Pokemon Scarlet & Violet: The Teal Mask Review

Pokemon Scarlet & Violet: The Teal Mask on Switch

Before getting into it, I want to state in advance I didn’t go into the Teal Mask DLC with an open mind. I kept my expectations low, mainly because of how the first DLC of the Pokemon Sword and Shield games, The Isle of Armor, went down, which was a mess. While the Teal Mask was a fun experience for what it was, it certainly shouldn’t have taken nearly a full year after the game’s launch for it to be released.

The Teal Mask DLC Storyline [Spoiler Warning]

Carmine and Kieran in the Teal Mask DLC of Pokemon Scarlet/Violet
Image Source: Nintendo via Twinfinite

Let’s start with the main storyline for the DLC. You’re called to Naranja Academy to meet with a new professor, Briar, who invites you to Kitakami Island for a school trip alongside some students from Blueberry Academy. Blueberry Academy is based in the Unova region, which strongly hints we may see Pokemon Black & White remakes sometime next year. However, again, I will keep my expectations low based on what happened with “Brilliant Diamond and Shining Pearl.”

When you arrive on the Island, you meet with the two main characters of the DLC, the sibling duo of Carmine and Kieran. For what it’s worth, they did a pretty good job with the dynamic between the two, as I have a younger brother myself. The main gist of the story revolves around the legend of “The Loyal Three and The Ogre.” We were taught that Ogre was the bad guy and the Loyal Three were the good guys, but instead, it was the complete opposite as we dove further into the story. Making “The Ogre” into the adorable green mask Pokemon, Ogerpon, was definitely the right call in order to win the player’s heart over.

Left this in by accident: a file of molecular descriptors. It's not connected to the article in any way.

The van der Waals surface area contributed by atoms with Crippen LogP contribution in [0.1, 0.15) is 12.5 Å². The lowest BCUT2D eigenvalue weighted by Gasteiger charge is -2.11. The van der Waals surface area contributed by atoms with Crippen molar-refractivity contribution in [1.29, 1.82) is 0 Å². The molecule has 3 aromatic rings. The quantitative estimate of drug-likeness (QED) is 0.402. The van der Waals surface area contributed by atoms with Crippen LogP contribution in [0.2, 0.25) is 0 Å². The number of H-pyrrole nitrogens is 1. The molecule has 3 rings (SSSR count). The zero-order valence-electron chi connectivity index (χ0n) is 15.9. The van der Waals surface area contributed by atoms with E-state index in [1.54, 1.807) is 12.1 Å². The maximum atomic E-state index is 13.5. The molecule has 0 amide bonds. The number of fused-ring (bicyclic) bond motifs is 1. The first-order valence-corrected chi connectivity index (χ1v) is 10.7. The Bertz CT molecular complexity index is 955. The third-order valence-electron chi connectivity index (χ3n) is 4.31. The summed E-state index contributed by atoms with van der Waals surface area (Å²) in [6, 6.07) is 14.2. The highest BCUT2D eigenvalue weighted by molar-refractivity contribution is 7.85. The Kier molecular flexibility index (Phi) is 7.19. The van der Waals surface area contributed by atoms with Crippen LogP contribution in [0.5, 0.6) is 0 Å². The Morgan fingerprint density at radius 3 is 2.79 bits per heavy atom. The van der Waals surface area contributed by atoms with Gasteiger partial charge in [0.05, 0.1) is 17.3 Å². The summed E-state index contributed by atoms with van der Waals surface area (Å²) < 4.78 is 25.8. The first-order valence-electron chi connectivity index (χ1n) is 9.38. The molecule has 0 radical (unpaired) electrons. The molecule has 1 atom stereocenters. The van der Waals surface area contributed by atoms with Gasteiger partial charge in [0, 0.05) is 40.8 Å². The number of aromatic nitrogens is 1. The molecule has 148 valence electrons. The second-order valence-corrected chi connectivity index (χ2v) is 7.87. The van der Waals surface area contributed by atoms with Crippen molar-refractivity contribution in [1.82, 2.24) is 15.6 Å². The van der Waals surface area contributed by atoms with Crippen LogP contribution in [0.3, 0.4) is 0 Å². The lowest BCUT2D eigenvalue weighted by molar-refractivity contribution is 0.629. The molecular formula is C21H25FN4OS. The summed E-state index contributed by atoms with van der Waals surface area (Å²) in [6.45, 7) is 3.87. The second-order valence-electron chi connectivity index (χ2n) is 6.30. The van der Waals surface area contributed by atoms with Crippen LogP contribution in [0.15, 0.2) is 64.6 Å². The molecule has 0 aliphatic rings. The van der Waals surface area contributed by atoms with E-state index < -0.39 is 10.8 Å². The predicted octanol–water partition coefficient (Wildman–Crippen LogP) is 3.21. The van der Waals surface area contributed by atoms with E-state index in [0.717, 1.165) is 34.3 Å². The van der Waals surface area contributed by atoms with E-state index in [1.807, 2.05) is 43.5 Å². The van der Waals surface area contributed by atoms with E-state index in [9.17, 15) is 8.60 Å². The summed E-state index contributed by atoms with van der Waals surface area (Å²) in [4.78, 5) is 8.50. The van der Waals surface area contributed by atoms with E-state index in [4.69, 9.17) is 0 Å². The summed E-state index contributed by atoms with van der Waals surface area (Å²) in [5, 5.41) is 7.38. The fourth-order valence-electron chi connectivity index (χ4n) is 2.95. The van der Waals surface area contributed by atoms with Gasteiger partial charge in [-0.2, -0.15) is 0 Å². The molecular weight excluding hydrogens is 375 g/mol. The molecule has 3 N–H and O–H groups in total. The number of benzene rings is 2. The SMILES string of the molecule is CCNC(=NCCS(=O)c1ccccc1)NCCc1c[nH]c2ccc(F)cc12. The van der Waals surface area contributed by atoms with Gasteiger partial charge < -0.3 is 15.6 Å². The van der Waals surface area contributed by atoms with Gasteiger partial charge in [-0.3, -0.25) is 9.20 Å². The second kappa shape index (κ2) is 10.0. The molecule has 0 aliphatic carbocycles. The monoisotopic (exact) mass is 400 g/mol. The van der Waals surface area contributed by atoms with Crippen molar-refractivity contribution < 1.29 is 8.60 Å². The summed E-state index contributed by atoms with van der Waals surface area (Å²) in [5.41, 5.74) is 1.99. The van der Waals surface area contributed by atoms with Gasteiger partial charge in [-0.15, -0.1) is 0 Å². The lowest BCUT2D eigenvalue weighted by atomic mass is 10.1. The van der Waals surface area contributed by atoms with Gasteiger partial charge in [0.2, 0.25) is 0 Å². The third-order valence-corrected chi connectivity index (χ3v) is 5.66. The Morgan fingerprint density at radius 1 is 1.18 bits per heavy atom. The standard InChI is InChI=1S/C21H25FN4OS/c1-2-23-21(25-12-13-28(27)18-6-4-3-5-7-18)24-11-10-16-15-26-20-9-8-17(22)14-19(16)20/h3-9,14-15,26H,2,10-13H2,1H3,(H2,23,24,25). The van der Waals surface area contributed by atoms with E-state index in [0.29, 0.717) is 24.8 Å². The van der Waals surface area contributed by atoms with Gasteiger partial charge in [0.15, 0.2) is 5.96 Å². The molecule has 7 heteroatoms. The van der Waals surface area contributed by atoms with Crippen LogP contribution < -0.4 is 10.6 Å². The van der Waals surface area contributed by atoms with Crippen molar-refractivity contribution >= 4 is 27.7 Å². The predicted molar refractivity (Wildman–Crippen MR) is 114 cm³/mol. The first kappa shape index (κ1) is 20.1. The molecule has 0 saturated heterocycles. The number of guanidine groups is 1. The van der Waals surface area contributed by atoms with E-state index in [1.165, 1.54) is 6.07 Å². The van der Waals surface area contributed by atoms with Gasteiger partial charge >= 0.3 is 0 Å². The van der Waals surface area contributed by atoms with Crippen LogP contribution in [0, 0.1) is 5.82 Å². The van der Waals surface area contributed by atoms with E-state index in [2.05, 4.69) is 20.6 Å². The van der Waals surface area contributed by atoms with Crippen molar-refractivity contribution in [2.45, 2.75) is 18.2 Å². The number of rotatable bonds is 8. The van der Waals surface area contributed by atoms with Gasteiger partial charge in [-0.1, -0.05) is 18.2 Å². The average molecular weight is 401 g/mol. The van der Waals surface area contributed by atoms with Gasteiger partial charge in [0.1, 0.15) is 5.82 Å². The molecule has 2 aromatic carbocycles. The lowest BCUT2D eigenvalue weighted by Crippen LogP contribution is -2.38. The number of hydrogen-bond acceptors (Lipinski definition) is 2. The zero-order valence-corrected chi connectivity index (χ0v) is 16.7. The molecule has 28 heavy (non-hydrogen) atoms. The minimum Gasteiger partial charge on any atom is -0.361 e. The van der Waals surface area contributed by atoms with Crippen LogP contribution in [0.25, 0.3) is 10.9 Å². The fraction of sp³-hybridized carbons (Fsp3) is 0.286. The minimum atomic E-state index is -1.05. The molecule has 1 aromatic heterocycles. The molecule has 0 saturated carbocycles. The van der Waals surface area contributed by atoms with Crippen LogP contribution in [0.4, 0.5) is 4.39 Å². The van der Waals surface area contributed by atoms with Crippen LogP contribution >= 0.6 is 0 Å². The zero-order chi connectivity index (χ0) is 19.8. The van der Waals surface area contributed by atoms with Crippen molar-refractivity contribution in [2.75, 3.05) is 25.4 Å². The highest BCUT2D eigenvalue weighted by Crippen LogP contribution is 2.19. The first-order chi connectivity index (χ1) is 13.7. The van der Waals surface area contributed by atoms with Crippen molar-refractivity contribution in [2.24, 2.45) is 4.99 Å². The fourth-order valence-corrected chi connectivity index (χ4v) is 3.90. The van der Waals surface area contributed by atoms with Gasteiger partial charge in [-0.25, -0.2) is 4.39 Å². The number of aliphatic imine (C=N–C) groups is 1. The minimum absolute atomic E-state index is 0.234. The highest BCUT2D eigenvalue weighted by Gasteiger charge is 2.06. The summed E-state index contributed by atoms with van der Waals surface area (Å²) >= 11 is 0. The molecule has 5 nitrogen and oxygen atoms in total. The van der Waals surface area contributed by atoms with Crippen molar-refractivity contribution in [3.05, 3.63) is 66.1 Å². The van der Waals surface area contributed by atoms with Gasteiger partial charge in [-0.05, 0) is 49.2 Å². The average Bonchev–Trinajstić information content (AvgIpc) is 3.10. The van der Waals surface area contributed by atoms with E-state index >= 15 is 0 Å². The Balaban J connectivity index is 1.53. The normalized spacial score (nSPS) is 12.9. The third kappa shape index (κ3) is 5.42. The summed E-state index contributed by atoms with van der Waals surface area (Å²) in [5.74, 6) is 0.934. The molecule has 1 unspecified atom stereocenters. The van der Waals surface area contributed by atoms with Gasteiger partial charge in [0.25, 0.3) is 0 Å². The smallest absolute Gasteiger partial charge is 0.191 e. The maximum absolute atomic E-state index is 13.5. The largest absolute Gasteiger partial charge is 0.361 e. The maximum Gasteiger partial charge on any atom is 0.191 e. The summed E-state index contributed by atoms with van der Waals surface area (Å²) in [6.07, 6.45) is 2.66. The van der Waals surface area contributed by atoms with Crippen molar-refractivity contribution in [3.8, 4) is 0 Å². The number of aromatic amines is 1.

While deciphering the truth behind Ogerpon, we also start to see the crack in Kieran’s psyche, who taps into his anger multiple times, to the point where he almost puts on the Teal Mask, which was meant for Ogerpon. I definitely enjoyed seeing Kieran’s character growth throughout the DLC. From a shy, scared little kid to supposedly becoming a future antagonist by the end of the DLC, swearing vengeance against us for taking Ogerpon from him. I’m very excited to see what happens to him when he shows up again, presumably in the next DLC, The Indigo Disk.

The DLC wraps up with us befriending and catching Ogerpon, clearing its name and no longer hated by the townsfolk, and saying goodbye to the sibling duo until further notice. Overall, the storyline was fun, had a great premise, and had a more meaningful impact than the Isle of Armor for sure. That said, I do have some gripes.

For starters, for a DLC titled “The Hidden Treasure of Area Zero,” the DLC had virtually nothing to do with it, only mentioning it a few times when Professor Briar was present, as she stated she was interested in discovering its secrets. Otherwise, no new Paradox Pokemon were introduced, nor were there any references to the events that took place during the base game.

The Teal Mask felt more like a side story/what-if adventure rather than a paid continuation of what occurred in Scarlet & Violet. The mascot of the DLC, Ogerpon, also had nothing to do with Area Zero, as it isn’t a Paradox Pokemon, though it was able to change Tera-typings, which was cool. It’s clear The Teal Mask was meant to be a setup for what might occur in The Indigo Disk, but even still, the fact that Area Zero had virtually nothing to do with the DLC definitely stung.